Short term: The LME three-month tin price has come under slight downward pressure since hitting a high of $21,800 per tonne last week. The trading momentum is negative but the technical picture remains healthy while prices remain above their 20 DMA. The price could move higher in the very near term. The main resistance is at $22,000 per tonne, which corresponds with last year's high.
Long term: In the monthly chart, the bullish crossover pattern - where the 20 MMA is above the 50 MMA - points to firmer prices in the months ahead. Last month, LME tin closed above the 20 MMA, which would suggest an uptrend over the coming months. The next major resistance level would be at $22,000 per tonne, but we caution that a triple top could be in formation at $22,000 per tonne.
LME tin has come under modest downward pressure in recent days. But the weakness is micro- rather than macro-driven, in our view.
At the micro level, the Indonesia Commodities & Derivatives Exchange (ICDX) halted on Monday March 4 the suspension of key smelter inspector PT Surveyor Indonesia in connection with the launch of its new physical tin contract. The suspension of PT Surveyor in mid-October 2018 resulted in severe supply disruptions, producing a sharp rise in European physical premiums and a rally in tin prices.
Private Indonesian tin smelters are due to resume their tin export business, which will ease tight conditions in the refined market in Europe and will probably trigger an unwinding of speculative long positions on the LME.
The tightness in LME nearby spreads seems to have already eased - the cash/three month spread is at $46 per tonne backwardation compared with $110 per tonne backwardation on February 25.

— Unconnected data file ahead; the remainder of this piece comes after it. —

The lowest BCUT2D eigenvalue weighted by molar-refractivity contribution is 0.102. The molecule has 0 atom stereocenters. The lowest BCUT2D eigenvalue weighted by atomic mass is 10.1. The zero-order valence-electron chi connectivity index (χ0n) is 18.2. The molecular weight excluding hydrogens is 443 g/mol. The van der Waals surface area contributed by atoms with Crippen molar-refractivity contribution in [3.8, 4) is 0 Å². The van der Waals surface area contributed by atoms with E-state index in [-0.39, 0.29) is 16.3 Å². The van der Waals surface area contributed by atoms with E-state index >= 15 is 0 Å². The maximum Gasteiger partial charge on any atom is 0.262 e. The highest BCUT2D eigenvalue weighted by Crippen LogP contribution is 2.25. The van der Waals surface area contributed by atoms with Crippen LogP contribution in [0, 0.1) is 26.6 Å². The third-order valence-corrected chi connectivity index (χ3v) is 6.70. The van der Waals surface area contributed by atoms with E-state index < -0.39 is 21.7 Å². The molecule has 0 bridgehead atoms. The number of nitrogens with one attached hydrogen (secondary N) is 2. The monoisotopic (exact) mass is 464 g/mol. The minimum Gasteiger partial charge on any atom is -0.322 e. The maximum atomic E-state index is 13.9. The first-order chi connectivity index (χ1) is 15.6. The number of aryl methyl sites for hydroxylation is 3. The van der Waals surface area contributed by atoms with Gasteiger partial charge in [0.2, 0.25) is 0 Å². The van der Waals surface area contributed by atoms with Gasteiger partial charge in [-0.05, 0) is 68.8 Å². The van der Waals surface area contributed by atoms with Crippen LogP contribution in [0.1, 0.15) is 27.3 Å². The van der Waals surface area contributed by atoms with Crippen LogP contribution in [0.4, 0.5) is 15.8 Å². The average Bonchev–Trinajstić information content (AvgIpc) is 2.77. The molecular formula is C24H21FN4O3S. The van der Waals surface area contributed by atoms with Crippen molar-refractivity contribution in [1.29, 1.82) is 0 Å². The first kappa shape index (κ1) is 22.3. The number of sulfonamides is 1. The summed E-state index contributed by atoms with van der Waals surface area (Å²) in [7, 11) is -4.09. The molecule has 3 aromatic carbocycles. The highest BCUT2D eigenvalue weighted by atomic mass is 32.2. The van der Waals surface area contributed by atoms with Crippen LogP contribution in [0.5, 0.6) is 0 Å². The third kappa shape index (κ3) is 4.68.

Today, investors will pay close attention to the US jobs report.
- LME tin stocks, at 1,295 tonnes as of March 7, are down 30 tonnes or 2% so far in March (including a fall of 75 tonnes so far this week) after they dropped 520 tonnes/28% in February and 320 tonnes/15% in January. While they were little changed over the whole of 2018, they dropped 690 tonnes in the final quarter.
- SHFE tin stocks, at 8,580 tonnes as of March 8, are down 80 tonnes so far this March after they rose 543 tonnes in February and dropped marginally by 154 tonnes/1% in January. They soared by 3,356 tonnes in 2018, rising by 1,810 tonnes/28% in the fourth quarter alone.
The World Bureau of Metal Statistics (WBMS) pegged the global refined tin market in a deficit of 12,400 tonnes in 2018 after a deficit of 17,000 tonnes in 2017. Globally, mine production expanded by 19%, refined output increased around 1% and refined consumption was essentially flat.
We think the WBMS is overstating the deficit of the global refined tin market in 2018. We peg the deficit at 7,000 tonnes for the whole of 2018, reflecting a 2.4% increase in refined production and a 1.5% increase in consumption, all on a yearly basis.
We think that tin is vulnerable to some profit-taking in the very near term because tightness in refined tin market conditions are due to ease after the resumption of Indonesian tin exports.
We do not have a hypothetical trading position for tin.
All trades or trading strategies mentioned in the report are hypothetical, for illustration only and do not constitute trading recommendations.